George has a most special relationship with the Houston Zoo, its animals and staff. While Matthew’s weekly visits to the Zoo were interrupted by the increasing demands of school, sports, and Scouts, George has thrived on the routine of Zoo visits every Saturday morning. He enjoys the sensory experience of being outdoors in all weather conditions and the bonds he creates with the animals. As a non-verbal, autistic and intellectually disabled boy, George experiences the Zoo at a different level in a highly sensitized way. For years, he headed directly to the Giraffes and remained there, walking back and forth. Although he rarely looked at the Giraffes, his quiet presence did not go unnoticed by them, as they would stop eating and walk towards the railing as soon as they saw him approaching. There they would remain until he waved goodbye and wandered to another exhibit. His favorite Houston Zoo animals with which he spends countless hours include the typically motionless Shoebill Stork, the constantly moving Maned Wolf, and the wounded Bald Eagle whose exhibit was particularly attractive when it contained a replica nest to sit in and required walking on a ramp with hanging plastic chains to access it. His favorite exhibits include the Kipp Aquarium where George loves to run around in the dark and Natural Encounters where he retreats from the crowd by the Naked Mole-Rats. At the McGovern Children’s Zoo, he explores the Bat caves, hangs with the Swift Fox, watches the Ducks and Pelicans, and presses buttons which make bird and animal noises. At the Swap Shop, George enjoys the many wonderful items to touch offered by Suzanne and seeks refuge from extreme heat and occasional downpours (although we miss the cats Penny and Bagherra). At the end of each visit, George celebrates with a high-five from cheerful Elena as we exit.

George’s parents are not the only ones who follow him throughout the Zoo, alternately waiting patiently when he finds a particular spot where he wants to stay or running to catch him when he takes off. About four years ago, we met two little boys and their father, Robert, who like us visit the Zoo every Saturday and arrive before the gates roll up. Noah and Joey instantly loved the challenge of following their new friend George who was much older, taller and faster. They let him be the leader in this special game invented out of necessity since George, who has difficulty understanding and playing games, will not follow them.  Despite George’s lack of social and communication skills, he has formed a special bond with these boys with whom he is uncharacteristically comfortable sharing his personal space. Their friendship is just another amazing experience we attribute to our Houston Zoo membership.”

From all of us here at the Houston Zoo, we want to say thank you to all of our Zoo Members. As a Houston Zoo Member, your support truly makes an impact on the growth of our Zoo and conservation efforts. THANKS!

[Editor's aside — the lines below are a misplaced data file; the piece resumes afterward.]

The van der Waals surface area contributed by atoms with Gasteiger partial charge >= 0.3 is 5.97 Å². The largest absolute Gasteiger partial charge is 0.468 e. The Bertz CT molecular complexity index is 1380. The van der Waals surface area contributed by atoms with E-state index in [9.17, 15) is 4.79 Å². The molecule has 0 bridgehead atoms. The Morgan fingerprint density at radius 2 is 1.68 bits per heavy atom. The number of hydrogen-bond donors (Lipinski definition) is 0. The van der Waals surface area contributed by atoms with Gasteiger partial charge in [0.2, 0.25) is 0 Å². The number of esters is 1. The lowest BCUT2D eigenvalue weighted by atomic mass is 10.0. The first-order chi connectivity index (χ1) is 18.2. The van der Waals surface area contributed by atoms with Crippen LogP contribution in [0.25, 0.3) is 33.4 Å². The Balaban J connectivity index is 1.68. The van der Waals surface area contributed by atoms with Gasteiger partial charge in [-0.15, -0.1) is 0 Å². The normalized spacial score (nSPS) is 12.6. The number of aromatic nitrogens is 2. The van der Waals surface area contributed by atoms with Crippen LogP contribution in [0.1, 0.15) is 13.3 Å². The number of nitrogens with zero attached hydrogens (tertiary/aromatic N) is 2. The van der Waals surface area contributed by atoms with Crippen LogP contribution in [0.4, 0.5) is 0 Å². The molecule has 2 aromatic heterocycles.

Reflection Pool Gets a New Look

This is part one of a three-part series on the history and current updates of the Houston Zoo Reflection Pool.

If you’ve visited the Houston Zoo recently, you might have noticed the Reflection Pool was closed to the public. That’s because the Reflection Pool just underwent routine maintenance for cleaning and water quality control.

The first step in cleaning the pool is to remove all the fish and transport them to quarantine tanks located behind the Kipp Aquarium. Once aquarium staff have removed the fish, zoo maintenance staff completely drains the pool, clears all leaves and pressure washes the emptied pool. Leaves aren’t the only items found when cleaning out the pool – zoo staff collected toys, sunglasses, conservation bracelets, and more!

They then inspect the area for any repairs needed, remove all the sculptures currently in place and will prepare to install a newly-donated sculpture. After the sculpture is set in place, zoo horticulture staff will update plants along the pool, water will be poured back in, and the fish will return to their homes.

Ideally this routine maintenance takes place once every year, though if water chemistry and conditions are up to standards, the process takes place every other year.

Be sure to check back on more updates of the Reflection Pool construction. And don’t miss the unveiling of the newly-donated sculpture later this month!

Houstonians Decked Out to Dive Under the Sea at Zoo Ball: An Aquatic Affair

As a cool breeze slipped into town, more than 450 of Houston’s finest gathered to celebrate the Houston Zoo at its annual black tie fete, raising more than a million dollars to support the zoo. This year’s event, hosted by chairs Joe and Susie Dilg, was themed to match the zoo’s commitment to sustainable seafood and the reduction of single-use plastics to help save the seas.

Photo credit, Jenny Antill

The party-goers turned up the volume on gowns and glamour, and the zoo transformed its tented event space, Masihara Pavilion, into an enchanting under-the-sea soiree. The zoo’s new in-house catering group, Taste, served a multi-course dinner of mouthwateringly tender braised short rib over stone-ground grits with Gouda and lobster.

Photo credit, Jenny Antill

During dinner, guests were treated to a heartfelt speech by the co-chairs honoring Suzanne Nimocks, the zoo’s former board chair and event honoree as well as Phillips 66, the event’s corporate honoree. Houston Zoo CEO and president, Lee Ehmke, spoke some words of gratitude and presented a short video about the zoo’s accomplishments.

Guests bid on silent auction items during cocktail hour with the highest bid going for $3,300 for the Vet for A Morning prize. After dinner, a spirited live auction called by auctioneer Mark Thomas, showcased three very competitive items that were snatched for top dollar. A safari to Tanzania sold for $18,000, a week-long-stay at a private residence in Park City, Utah topped out at $14,500, and the chance to name the next sea lion pup born at the Houston Zoo raised $11,000.